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What I Would Tell The FCC About Games
by Steve Augustino on 08/06/09 11:00:00 am   Expert Blogs

The following blog post, unless otherwise noted, was written by a member of Gamasutra’s community.
The thoughts and opinions expressed are those of the writer and not Gamasutra or its parent company.

 

In the American Recovery and Reinvestment Act (the Stimulus Act), Congress charged the FCC with developing a National Broadband Plan by February 2010.  Last month, Blair Levin, the FCC official overseeing the broadband plan, called the 8,500 page record developed so far "unhelpful." 

On August 5, the Chairman agreed, saying, “We need everyone, every stakeholder, to step up, to meet the moment, to tackle the data issues, to tackle the policy issues, and to take this process as seriously as it deserves.  I don’t think that’s happened yet but I’m confident that it will.”

To improve the record, the FCC is holding a series of public workshops this month in Washington.  For fun, here is what I would tell the FCC about games and broadband, if given the chance.

If I were a mobile game developer:  I would participate in the workshop on Technology/Applications and Devices on August 27.  I would tell the FCC the explosion of the Apple iPhone shows that quality devices can and will drive adoption and use of mobile broadband services.  I would add that six of the top paid iPhone applications for 2008 were games and that 14 of the top 20 all-time paid iPhone applications are games.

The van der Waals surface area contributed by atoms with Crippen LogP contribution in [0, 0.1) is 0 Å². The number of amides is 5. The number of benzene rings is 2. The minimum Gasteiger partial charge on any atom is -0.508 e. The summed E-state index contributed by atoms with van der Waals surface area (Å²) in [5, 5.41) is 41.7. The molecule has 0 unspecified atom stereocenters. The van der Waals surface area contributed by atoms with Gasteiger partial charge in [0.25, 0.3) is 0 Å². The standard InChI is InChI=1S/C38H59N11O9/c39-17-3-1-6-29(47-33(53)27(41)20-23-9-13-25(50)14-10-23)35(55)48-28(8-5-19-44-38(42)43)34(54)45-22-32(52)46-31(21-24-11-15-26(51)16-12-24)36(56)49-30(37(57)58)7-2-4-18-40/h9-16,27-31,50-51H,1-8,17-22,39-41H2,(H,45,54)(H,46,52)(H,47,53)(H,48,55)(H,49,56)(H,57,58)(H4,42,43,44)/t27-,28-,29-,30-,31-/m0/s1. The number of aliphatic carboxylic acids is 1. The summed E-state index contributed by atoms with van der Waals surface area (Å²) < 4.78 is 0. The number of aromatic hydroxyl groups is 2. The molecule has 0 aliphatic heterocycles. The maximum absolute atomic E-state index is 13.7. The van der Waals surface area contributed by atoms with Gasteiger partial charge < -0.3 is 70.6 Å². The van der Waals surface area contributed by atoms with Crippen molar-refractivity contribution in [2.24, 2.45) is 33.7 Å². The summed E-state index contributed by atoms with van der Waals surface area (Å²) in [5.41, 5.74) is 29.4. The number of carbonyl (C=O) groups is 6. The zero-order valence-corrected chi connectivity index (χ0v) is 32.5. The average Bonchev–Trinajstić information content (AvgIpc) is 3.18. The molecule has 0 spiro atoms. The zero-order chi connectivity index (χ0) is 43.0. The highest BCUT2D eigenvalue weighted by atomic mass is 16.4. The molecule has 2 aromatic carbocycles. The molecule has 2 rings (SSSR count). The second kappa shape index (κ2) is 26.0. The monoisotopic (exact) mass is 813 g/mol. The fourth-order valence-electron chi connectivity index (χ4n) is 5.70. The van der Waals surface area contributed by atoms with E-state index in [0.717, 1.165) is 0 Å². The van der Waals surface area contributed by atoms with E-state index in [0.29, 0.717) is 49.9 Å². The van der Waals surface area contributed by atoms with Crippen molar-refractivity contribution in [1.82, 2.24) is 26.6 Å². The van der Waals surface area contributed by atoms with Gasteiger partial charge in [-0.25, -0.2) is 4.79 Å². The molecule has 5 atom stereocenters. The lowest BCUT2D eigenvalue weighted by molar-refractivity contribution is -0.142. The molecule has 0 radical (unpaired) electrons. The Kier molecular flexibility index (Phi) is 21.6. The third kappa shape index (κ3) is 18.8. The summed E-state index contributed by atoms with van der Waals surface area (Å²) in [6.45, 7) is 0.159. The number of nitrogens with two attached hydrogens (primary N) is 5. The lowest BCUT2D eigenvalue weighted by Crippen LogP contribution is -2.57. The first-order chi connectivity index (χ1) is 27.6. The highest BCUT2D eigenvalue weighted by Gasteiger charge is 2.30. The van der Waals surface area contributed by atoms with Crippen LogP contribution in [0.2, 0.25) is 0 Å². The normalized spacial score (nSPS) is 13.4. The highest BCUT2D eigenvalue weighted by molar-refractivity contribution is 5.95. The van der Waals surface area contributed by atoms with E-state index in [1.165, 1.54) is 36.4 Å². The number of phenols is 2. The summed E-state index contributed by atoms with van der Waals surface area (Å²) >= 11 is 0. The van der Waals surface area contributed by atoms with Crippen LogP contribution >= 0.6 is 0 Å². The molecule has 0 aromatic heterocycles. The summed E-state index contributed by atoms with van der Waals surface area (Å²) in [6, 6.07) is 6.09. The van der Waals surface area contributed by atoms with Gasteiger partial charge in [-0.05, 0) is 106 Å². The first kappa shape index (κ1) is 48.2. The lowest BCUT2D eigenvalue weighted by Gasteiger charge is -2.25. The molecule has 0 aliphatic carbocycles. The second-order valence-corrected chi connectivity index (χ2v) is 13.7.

I would tell them that mobile games also are popular on "feature phones," although the "walled garden" effect hinders their growth.  Moreover, I would point to the unique ability of mobile games to integrate social and location elements, as was done in 2008 Independent Games Festival Mobile winner, PhoneTag Elite.  In short, games are one of the services mobile consumers use today and will want to use in the future.

I would say that there are two keys to growth in mobile games in a broadband world.  First, there is a need to improve the consumer experience in finding, downloading and buying mobile games.  Users should have the right and ability to access mobile games from the provider of their choice, whether it be the mobile carrier or a third party app store. 

The FCC's wireless policies should encourage more and better ways for consumers to conduct commerce using their mobile phones.  In the past, the sale of applications has been closely controlled by the wireless carriers, often to the frustration of mobile game developers.